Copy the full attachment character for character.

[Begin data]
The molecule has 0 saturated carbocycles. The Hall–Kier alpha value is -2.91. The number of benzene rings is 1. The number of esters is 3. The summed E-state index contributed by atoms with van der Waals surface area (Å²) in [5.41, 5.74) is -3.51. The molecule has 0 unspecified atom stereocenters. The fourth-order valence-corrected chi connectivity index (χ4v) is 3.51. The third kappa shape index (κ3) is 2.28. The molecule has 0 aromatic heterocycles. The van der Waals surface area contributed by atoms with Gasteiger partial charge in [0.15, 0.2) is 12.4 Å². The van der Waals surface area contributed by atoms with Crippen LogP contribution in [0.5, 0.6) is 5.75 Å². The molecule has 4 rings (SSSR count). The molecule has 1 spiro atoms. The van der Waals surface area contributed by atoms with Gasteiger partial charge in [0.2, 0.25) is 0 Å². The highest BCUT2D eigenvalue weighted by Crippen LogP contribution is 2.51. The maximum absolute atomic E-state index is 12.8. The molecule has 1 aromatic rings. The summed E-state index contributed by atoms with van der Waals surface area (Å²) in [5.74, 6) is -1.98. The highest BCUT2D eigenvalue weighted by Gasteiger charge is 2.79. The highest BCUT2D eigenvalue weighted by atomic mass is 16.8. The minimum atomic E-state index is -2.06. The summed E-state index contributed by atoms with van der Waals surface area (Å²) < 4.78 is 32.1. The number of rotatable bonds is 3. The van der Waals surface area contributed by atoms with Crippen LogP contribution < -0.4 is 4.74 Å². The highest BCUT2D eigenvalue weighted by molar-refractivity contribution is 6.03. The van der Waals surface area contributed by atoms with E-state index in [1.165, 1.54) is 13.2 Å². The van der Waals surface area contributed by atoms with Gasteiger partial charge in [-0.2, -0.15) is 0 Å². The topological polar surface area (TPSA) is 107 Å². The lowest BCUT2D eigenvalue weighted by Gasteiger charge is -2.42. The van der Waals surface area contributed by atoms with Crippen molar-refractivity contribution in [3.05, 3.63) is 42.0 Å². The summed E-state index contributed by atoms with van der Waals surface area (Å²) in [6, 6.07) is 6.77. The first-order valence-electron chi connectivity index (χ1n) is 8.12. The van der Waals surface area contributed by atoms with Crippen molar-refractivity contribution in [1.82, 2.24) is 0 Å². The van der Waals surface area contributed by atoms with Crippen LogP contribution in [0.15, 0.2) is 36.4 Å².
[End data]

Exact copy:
The molecule has 0 saturated carbocycles. The Hall–Kier alpha value is -2.91. The number of benzene rings is 1. The number of esters is 3. The summed E-state index contributed by atoms with van der Waals surface area (Å²) in [5.41, 5.74) is -3.51. The molecule has 0 unspecified atom stereocenters. The fourth-order valence-corrected chi connectivity index (χ4v) is 3.51. The third kappa shape index (κ3) is 2.28. The molecule has 0 aromatic heterocycles. The van der Waals surface area contributed by atoms with Gasteiger partial charge in [0.15, 0.2) is 12.4 Å². The van der Waals surface area contributed by atoms with Crippen LogP contribution in [0.5, 0.6) is 5.75 Å². The molecule has 4 rings (SSSR count). The molecule has 1 spiro atoms. The van der Waals surface area contributed by atoms with Gasteiger partial charge in [0.2, 0.25) is 0 Å². The highest BCUT2D eigenvalue weighted by Crippen LogP contribution is 2.51. The maximum absolute atomic E-state index is 12.8. The molecule has 1 aromatic rings. The summed E-state index contributed by atoms with van der Waals surface area (Å²) in [5.74, 6) is -1.98. The highest BCUT2D eigenvalue weighted by Gasteiger charge is 2.79. The highest BCUT2D eigenvalue weighted by atomic mass is 16.8. The minimum atomic E-state index is -2.06. The summed E-state index contributed by atoms with van der Waals surface area (Å²) < 4.78 is 32.1. The number of rotatable bonds is 3. The van der Waals surface area contributed by atoms with Crippen LogP contribution < -0.4 is 4.74 Å². The highest BCUT2D eigenvalue weighted by molar-refractivity contribution is 6.03. The van der Waals surface area contributed by atoms with E-state index in [1.165, 1.54) is 13.2 Å². The van der Waals surface area contributed by atoms with Gasteiger partial charge in [-0.2, -0.15) is 0 Å². The topological polar surface area (TPSA) is 107 Å². The lowest BCUT2D eigenvalue weighted by Gasteiger charge is -2.42. The van der Waals surface area contributed by atoms with Crippen molar-refractivity contribution in [3.05, 3.63) is 42.0 Å². The summed E-state index contributed by atoms with van der Waals surface area (Å²) in [6, 6.07) is 6.77. The first-order valence-electron chi connectivity index (χ1n) is 8.12. The van der Waals surface area contributed by atoms with Crippen molar-refractivity contribution in [1.82, 2.24) is 0 Å². The van der Waals surface area contributed by atoms with Crippen LogP contribution in [0.15, 0.2) is 36.4 Å².